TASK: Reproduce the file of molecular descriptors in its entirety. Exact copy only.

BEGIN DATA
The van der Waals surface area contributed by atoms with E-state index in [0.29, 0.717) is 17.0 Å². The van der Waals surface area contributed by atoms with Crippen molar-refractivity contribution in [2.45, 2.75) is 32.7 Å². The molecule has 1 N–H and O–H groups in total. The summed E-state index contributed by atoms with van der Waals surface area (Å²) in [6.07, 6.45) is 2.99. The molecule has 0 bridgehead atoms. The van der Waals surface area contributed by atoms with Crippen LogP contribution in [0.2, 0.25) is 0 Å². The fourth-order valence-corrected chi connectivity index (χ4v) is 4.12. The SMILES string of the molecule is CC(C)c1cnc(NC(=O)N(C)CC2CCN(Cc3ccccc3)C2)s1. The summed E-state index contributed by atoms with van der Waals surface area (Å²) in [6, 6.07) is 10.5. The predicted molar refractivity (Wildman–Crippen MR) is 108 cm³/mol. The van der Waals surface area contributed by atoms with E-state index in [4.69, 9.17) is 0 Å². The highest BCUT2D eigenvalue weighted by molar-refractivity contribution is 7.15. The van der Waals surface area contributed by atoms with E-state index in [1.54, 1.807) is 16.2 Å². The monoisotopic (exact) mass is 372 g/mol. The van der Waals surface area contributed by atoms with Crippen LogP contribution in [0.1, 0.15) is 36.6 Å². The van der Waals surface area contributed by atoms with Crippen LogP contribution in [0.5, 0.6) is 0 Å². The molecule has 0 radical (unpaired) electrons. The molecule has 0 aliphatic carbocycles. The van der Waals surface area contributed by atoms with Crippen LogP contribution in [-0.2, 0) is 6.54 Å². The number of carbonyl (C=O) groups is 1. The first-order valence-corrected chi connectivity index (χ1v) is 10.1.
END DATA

The van der Waals surface area contributed by atoms with E-state index in [0.29, 0.717) is 17.0 Å². The van der Waals surface area contributed by atoms with Crippen molar-refractivity contribution in [2.45, 2.75) is 32.7 Å². The molecule has 1 N–H and O–H groups in total. The summed E-state index contributed by atoms with van der Waals surface area (Å²) in [6.07, 6.45) is 2.99. The molecule has 0 bridgehead atoms. The van der Waals surface area contributed by atoms with Crippen LogP contribution in [0.2, 0.25) is 0 Å². The fourth-order valence-corrected chi connectivity index (χ4v) is 4.12. The SMILES string of the molecule is CC(C)c1cnc(NC(=O)N(C)CC2CCN(Cc3ccccc3)C2)s1. The summed E-state index contributed by atoms with van der Waals surface area (Å²) in [6, 6.07) is 10.5. The predicted molar refractivity (Wildman–Crippen MR) is 108 cm³/mol. The van der Waals surface area contributed by atoms with E-state index in [4.69, 9.17) is 0 Å². The highest BCUT2D eigenvalue weighted by molar-refractivity contribution is 7.15. The van der Waals surface area contributed by atoms with E-state index in [1.54, 1.807) is 16.2 Å². The monoisotopic (exact) mass is 372 g/mol. The van der Waals surface area contributed by atoms with Crippen LogP contribution in [0.1, 0.15) is 36.6 Å². The van der Waals surface area contributed by atoms with Crippen LogP contribution in [0.5, 0.6) is 0 Å². The molecule has 0 radical (unpaired) electrons. The molecule has 0 aliphatic carbocycles. The van der Waals surface area contributed by atoms with Crippen LogP contribution in [-0.2, 0) is 6.54 Å². The number of carbonyl (C=O) groups is 1. The first-order valence-corrected chi connectivity index (χ1v) is 10.1.